FORT WORTH — At Bailey’s Bar-B-Que, the first federal worker arrived about a minute after the doors opened Thursday morning.The tiny downtown eatery, in business since 1931, sits just across Taylor Street from the Federal Building and draws many of its customers from those who work inside.Owner Brenda Phifer said business dipped 10 to 20 percent after the government shutdown began Oct. 1. With the end of the shutdown late Wednesday, Bailey’s expects to see a resurgence of regulars returning for a sliced beef or turkey sandwich, a bag of chips and a drink.“I think it’s going to help,” Phifer said. “We’re looking forward to them coming back today. It hurt us some. Yes it did.”While some government agencies remained open during the shutdown — Dallas-Fort Worth National Cemetery in Dallas, for example — others scrambled to reopen as employees ended their unpaid vacations.The National Archives at Fort Worth was already back in business Thursday, and the George W. Bush Presidential Center posted on its Facebook page that it will resume normal operations Friday.At Naval Air Station Fort Worth, about 400 civilian employees who were furloughed came back to work Oct. 7 after Defense Secretary Chuck Hagel issued a return-to-work order. While the shutdown did not affect most of the combined 10,500 military and civilian employees, some nearby small businesses noticed a drop in customers.At the Texture Hair Salon on River Oaks Boulevard, owner Olgalydia Longoria-Theiss said her business was almost cut in half during the two-week shutdown.“I was watching the news and saw that they had signed legislation that ended the shutdown,” she said. “Calls started coming in slowly for appointments, and I didn’t immediately put it together. Then the calls steadily increased. Now I’m totally busy through this weekend.”Longoria-Theiss said this is not the first time she has seen a decline in business because of government actions.“I’ve been in this business about 30 years, and I’ve noticed that every time something big like this happens with the government, the luxury services like hairstyling slow down,” Longoria-Theiss said. “When it’s OK again, it’s like the waters part and business picks up.”Some federal employees weren’t called back to work until Thursday morning, so reopening some facilities is a little more complicated than just turning on the lights or unlocking a gate.The Fort Worth district of the Army Corps of Engineers, which operates 25 reservoirs across Texas, said that because of the logistics, opening all its campgrounds and facilities around its lakes will take time. “It’s going to take a little bit of time to get things back to normal operations,” said Clay Church, a spokesman for the Fort Worth district. “People just need to be patient with us.”The shutdown also affected ranchers, who couldn’t get USDA price reports, said Jeff Geider, director of TCU’s Institute of Ranch Management.“I do think it had an impact,” Geider said. “What it does is create a disadvantage for anyone trying to market or buy commodities.”Geider said the shutdown could still hurt farmers and ranchers who count on National Resource Conservation Service programs, which can be used for conservation projects such as building earthen dams. “My hope is we will get back to some normalcy, but I think the jury is still out on how long this will affect things — not just agriculture — but everything else,” Geider said. “It may linger a little longer than we all want it to.”Jason Skaggs, executive director of government and public affairs for the Texas and Southwestern Cattle Raisers Association, said he has heard a few complaints from members but doesn’t believe that the impact has been that serious.“I think a lot of our members have gone more old-school by taking it upon themselves to call people directly to find out price information,” Skaggs said. Staff writer Terry Evans contributed to this report.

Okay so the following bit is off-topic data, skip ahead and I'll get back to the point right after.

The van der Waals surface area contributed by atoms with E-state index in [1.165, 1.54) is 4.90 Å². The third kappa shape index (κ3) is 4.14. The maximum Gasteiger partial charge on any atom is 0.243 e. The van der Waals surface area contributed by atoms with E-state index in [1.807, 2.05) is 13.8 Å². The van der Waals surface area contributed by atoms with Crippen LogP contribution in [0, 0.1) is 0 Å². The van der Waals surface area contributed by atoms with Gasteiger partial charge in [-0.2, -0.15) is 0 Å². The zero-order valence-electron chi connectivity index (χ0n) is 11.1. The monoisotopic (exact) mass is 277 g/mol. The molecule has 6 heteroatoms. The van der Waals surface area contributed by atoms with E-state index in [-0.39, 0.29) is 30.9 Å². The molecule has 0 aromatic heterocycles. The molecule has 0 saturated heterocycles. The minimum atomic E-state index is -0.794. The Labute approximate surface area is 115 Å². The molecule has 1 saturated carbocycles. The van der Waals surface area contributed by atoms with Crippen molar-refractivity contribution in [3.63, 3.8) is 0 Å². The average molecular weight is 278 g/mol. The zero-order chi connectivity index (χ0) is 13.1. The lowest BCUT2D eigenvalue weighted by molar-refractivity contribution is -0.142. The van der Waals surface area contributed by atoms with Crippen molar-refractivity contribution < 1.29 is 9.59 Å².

Bill Hanna, 817-390-7698 Twitter: @fwhanna